Pipe: Climate and Health

Making oxygen before life: Oxygen can form directly from carbon dioxide in upper atmosphere

Fri, 2014-10-03 09:22
About one-fifth of the Earth's atmosphere is oxygen, pumped out by green plants as a result of photosynthesis and used by most living things on the planet to keep our metabolisms running. Scientists have now shown that oxygen can be formed directly from carbon dioxide in the upper atmosphere, changing models of how the atmosphere evolved early in Earth's history.

Funding boost for UK bioscience studies

Fri, 2014-10-03 06:02
£125m has been allocated to support research into food security, bioenergy and health

Staying Upbeat and Engaged in a Turbulent, Complicated Climate

Thu, 2014-10-02 17:38
Seven climate-focused people explain how they sustain their energy and enthusiasm.

Longevity and the sense of smell: The scent of death

Wed, 2014-10-01 15:18

Vital organ? PEOPLE whose hearts are failing, or who have had cancer or lung disease, have good reason to be concerned about their future. People who have merely lost their sense of smell might not be so worried. Actually, though, their prospects are worse. You are more likely to die within five years if you cannot recognise common smells than if you have ever been diagnosed with one of those more obviously deadly illnesses. That, at least, is the conclusion of a sobering study just published in PLOS ONE, by Martha McClintock and Jayant Pinto of the University of Chicago.Dr McClintock and Dr Pinto were prompted to conduct their investigation because they knew olfactory problems can forewarn of neurodegenerative diseases such as Alzheimer’s and Parkinson’s. They are also associated with abnormally shortened telomeres (the caps on the ends of chromosomes), and that shortening is, in turn, implicated in the process of ageing. Moreover, a good sense of smell helps keep people healthy by detecting...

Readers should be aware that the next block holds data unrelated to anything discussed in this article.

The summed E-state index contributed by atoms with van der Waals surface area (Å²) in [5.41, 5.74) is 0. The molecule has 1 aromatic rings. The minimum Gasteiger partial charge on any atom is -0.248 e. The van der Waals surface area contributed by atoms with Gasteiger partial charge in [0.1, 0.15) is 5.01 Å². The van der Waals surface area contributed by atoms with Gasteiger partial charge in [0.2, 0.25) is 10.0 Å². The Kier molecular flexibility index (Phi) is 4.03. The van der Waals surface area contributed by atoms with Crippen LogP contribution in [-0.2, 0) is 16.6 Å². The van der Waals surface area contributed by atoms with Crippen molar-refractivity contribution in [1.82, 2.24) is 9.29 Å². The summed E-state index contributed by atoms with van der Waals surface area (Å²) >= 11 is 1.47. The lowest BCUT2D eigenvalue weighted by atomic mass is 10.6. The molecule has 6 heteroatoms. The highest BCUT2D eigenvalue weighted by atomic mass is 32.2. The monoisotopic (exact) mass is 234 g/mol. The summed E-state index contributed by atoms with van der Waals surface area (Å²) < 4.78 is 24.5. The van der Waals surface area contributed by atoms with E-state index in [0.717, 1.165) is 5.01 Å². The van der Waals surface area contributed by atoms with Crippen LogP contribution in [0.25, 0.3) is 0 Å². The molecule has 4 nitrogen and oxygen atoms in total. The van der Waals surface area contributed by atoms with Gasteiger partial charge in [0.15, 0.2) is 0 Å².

Nanoparticles accumulate quickly in wetlands: Aquatic food chains might be harmed by molecules 'piggybacking' on carbon nanoparticles

Wed, 2014-10-01 10:26
Using mesocosms that closely approximate wetland ecosystems, researchers show carbon nanotubes accumulate quickly in sediments -- a tendency that could indirectly damage aquatic food chains by piggybacking harmful molecules.

Ocean data shows 'climate dance' of plankton

Tue, 2014-09-30 11:34
The greens and blues of the ocean color from NASA satellite data have provided new insights into how climate and ecosystem processes affect the growth cycles of phytoplankton -- microscopic aquatic plants important for fish populations and Earth's carbon cycle.

Florida's climate boosts soil-carbon storage, cuts greenhouse emissions

Tue, 2014-09-30 11:16
Sequestration helps mitigate carbon-based gases from getting into the atmosphere. A new study shows Florida's warm, wet climate helps keep carbon in the soil. Soil-stored carbon can slow the build-up of carbon-based gases in the atmosphere, a phenomenon believed to be a cause of global climate change.

Growing, and Growing Vulnerable

Tue, 2014-09-30 00:00
A new report from the National Research Council found that the effect of climate change is especially harsh on the United States barrier islands, which are also pressured by rapid development.

Human-Related Climate Change Led to Extreme Heat, Scientists Say

Tue, 2014-09-30 00:00
Five groups of researchers analyzing last year’s Australian heat waves came to the same conclusion: They could not have been as severe without human influence.